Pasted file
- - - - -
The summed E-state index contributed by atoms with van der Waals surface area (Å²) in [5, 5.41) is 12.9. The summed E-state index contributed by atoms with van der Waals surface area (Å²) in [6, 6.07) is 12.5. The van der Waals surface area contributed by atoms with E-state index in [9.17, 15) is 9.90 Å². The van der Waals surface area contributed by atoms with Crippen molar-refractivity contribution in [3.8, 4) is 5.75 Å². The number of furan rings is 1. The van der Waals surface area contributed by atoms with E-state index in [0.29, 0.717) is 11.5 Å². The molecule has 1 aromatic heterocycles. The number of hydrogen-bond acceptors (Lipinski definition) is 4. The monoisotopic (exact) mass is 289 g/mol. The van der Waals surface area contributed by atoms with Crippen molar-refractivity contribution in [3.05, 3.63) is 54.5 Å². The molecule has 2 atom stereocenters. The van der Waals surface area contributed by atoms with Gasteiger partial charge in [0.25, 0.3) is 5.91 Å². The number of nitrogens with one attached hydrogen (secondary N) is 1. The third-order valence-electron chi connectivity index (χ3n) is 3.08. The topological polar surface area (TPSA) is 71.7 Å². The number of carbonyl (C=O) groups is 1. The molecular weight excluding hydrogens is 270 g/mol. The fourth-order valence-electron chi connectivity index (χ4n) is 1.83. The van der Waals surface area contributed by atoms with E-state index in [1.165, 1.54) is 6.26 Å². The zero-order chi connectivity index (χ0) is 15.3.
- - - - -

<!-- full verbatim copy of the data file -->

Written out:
The summed E-state index contributed by atoms with van der Waals surface area (Å²) in [5, 5.41) is 12.9. The summed E-state index contributed by atoms with van der Waals surface area (Å²) in [6, 6.07) is 12.5. The van der Waals surface area contributed by atoms with E-state index in [9.17, 15) is 9.90 Å². The van der Waals surface area contributed by atoms with Crippen molar-refractivity contribution in [3.8, 4) is 5.75 Å². The number of furan rings is 1. The van der Waals surface area contributed by atoms with E-state index in [0.29, 0.717) is 11.5 Å². The molecule has 1 aromatic heterocycles. The number of hydrogen-bond acceptors (Lipinski definition) is 4. The monoisotopic (exact) mass is 289 g/mol. The van der Waals surface area contributed by atoms with Crippen molar-refractivity contribution in [3.05, 3.63) is 54.5 Å². The molecule has 2 atom stereocenters. The van der Waals surface area contributed by atoms with Gasteiger partial charge in [0.25, 0.3) is 5.91 Å². The number of nitrogens with one attached hydrogen (secondary N) is 1. The third-order valence-electron chi connectivity index (χ3n) is 3.08. The topological polar surface area (TPSA) is 71.7 Å². The number of carbonyl (C=O) groups is 1. The molecular weight excluding hydrogens is 270 g/mol. The fourth-order valence-electron chi connectivity index (χ4n) is 1.83. The van der Waals surface area contributed by atoms with E-state index in [1.165, 1.54) is 6.26 Å². The zero-order chi connectivity index (χ0) is 15.3.